Saturday, 6 April 2013

Barocci: Brilliance and Grace

National Gallery, 27 February - 19 May 2013

Sublime religious proto-rococo that always delights and sometimes moves.

Annunciation, from the Vatican Museums. Taken from here.

The weather in London at the moment suggests winter rather than spring, but I left this exalted exhibition staring fondly into the pink clouds of sunset with renewed vision.

Above all, this is a delightful spring of a show.

An artist I'd not encountered before, Barocci is in the sixteenth century Italian Mannerist tradition of Correggio, but rather than being a precursor of the seventeenth century baroque he is rather a precursor of the best of eighteenth century French Rococo, all smudged outlines and an emphasis on simple joy.

Graceful joy is conveyed in every piece in this collection of oil-on-canvas alterpieces and preparatory sketches, along with subsequent engravings and etchings.

I refer to the devotional works: the formal portraits are more restricted, and without the blushing reds in the cheek, do not create the distinctive effects of the religious works.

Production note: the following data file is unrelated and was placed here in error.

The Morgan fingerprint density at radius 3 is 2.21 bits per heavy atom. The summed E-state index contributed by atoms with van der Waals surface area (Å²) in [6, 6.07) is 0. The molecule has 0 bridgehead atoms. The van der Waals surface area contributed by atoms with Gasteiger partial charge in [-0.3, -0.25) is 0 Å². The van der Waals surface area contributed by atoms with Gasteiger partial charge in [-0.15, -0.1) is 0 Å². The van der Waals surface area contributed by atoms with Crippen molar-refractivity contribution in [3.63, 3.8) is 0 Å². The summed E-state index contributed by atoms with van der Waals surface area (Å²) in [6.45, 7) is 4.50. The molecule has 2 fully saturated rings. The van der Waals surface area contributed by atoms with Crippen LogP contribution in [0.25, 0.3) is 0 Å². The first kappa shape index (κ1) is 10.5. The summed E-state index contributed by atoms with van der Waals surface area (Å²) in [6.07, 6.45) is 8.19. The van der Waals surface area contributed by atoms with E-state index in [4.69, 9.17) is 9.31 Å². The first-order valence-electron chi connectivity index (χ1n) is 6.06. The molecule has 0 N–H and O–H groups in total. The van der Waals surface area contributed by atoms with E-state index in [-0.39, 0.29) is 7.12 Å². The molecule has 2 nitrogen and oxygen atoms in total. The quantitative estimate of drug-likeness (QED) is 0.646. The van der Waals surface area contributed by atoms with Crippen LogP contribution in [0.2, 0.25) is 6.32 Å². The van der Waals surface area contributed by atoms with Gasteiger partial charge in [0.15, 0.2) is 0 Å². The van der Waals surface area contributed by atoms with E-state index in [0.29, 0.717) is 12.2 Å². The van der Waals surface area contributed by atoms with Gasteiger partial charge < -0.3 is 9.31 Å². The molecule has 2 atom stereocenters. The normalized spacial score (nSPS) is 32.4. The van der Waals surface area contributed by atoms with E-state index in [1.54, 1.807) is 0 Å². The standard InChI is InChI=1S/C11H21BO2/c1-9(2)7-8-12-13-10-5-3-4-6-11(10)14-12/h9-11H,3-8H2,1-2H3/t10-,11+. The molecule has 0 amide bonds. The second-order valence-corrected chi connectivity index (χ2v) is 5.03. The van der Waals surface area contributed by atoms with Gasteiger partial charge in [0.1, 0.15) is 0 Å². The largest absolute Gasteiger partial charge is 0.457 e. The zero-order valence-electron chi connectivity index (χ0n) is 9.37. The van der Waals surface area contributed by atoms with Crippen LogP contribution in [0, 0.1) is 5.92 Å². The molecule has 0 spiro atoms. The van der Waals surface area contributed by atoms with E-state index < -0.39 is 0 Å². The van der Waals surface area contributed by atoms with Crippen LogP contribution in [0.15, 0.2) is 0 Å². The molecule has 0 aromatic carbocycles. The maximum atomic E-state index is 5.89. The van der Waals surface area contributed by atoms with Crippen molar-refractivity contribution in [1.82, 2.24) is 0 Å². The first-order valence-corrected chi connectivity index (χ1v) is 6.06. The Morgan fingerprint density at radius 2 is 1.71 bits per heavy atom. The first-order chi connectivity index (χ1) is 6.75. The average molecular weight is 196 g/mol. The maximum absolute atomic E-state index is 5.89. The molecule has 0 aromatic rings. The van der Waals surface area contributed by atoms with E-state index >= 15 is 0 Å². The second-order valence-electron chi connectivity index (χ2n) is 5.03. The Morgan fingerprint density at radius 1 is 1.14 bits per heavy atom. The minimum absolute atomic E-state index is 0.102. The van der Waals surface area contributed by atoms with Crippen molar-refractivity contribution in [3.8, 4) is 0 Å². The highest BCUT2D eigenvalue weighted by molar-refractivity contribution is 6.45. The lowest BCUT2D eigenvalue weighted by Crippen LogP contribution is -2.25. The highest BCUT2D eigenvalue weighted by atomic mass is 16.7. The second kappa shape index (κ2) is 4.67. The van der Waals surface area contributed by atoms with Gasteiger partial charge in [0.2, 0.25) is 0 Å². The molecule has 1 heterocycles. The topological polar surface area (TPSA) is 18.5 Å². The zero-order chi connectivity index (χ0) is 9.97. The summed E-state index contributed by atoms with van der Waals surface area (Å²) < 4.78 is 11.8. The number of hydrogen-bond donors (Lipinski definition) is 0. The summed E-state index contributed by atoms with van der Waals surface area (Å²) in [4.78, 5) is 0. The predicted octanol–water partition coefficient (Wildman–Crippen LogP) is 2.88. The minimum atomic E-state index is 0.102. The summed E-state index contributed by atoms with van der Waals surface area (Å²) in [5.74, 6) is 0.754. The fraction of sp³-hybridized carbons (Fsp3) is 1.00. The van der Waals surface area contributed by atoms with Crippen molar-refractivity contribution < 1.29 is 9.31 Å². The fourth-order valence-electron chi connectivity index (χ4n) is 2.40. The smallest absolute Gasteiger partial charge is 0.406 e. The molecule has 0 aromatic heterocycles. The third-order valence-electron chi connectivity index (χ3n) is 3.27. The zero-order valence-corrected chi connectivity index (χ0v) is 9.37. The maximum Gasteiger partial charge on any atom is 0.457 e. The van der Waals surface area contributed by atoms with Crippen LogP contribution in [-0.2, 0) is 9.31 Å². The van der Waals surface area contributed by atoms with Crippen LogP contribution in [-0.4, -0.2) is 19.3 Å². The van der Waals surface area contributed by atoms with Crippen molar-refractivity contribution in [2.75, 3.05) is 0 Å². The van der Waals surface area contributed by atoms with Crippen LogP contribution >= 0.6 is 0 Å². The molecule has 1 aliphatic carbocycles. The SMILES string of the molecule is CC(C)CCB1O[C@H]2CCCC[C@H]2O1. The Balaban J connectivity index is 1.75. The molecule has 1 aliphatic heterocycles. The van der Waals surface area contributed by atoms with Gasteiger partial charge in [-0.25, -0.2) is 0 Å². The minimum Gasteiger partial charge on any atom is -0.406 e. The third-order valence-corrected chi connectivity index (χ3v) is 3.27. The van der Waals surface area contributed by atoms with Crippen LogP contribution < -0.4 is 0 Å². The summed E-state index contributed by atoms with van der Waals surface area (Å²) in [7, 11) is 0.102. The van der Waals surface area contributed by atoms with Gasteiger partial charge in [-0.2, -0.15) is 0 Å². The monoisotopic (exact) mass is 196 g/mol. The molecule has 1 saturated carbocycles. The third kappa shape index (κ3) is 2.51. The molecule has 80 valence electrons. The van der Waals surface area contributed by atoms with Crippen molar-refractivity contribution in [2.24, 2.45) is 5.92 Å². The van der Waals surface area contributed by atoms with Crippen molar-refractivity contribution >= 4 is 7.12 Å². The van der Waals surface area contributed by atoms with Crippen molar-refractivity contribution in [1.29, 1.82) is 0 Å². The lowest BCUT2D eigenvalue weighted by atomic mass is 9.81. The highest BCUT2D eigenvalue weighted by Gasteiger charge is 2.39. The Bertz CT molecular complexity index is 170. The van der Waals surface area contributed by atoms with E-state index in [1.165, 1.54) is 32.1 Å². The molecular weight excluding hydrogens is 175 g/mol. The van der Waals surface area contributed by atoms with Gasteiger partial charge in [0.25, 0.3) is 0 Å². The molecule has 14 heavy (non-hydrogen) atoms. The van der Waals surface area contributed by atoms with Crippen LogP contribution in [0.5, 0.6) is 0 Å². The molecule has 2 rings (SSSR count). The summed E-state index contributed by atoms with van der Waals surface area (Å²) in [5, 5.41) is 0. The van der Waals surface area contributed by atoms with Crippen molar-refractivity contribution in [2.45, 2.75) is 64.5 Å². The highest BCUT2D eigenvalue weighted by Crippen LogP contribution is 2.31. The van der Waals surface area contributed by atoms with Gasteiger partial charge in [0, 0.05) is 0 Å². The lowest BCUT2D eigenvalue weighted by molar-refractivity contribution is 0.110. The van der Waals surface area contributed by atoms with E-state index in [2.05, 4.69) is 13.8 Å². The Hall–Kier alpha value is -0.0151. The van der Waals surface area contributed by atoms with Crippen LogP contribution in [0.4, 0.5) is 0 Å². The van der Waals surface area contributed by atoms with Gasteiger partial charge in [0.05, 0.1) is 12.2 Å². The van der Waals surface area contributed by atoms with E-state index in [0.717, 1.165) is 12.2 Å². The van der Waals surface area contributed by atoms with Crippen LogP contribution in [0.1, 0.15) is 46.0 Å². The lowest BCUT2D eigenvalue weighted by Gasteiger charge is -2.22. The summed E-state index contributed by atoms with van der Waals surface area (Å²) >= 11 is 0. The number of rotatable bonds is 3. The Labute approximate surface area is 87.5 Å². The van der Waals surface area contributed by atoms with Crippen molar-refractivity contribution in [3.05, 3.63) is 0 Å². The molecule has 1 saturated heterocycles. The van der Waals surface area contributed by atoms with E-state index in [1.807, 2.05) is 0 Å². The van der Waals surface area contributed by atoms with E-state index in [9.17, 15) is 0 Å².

That tint in the cheek, so dangerously twee, works really well here. As the sketches show, the composition of each oil painting was scrupulously perfected, and this sense of supreme refinement carries through to colour harmony, lighting effects and the smudging of the line.

To appreciate that, the etchings and engravings are enormously helpful. When reduced to line, however skillfully, something vital is robbed from the oil paintings, where everything has been carefully chosen to create a sense of almost ethereal spirituality.

A wonderful chalk sketch for the Annunication emphasises this sense of unreality, making the most of the blue paper upon which the drawing is sketched to present an almost abstract blur, with warmth centred on Mary and the angel.

A series of paintings and drawings related to Francis of Assisi present the artist at his most dramatic, while the two versions of the Last Supper are fascinating for the way they relegate this dramatic event into the background of a busy urban tavern scene.

Overall, while it is easy to see why Caravaggio eclipsed this painstaking painter both in prestige and influence, the sketches alone seem to me of permanent interest, and some of the oils are of unmatched spirituality.

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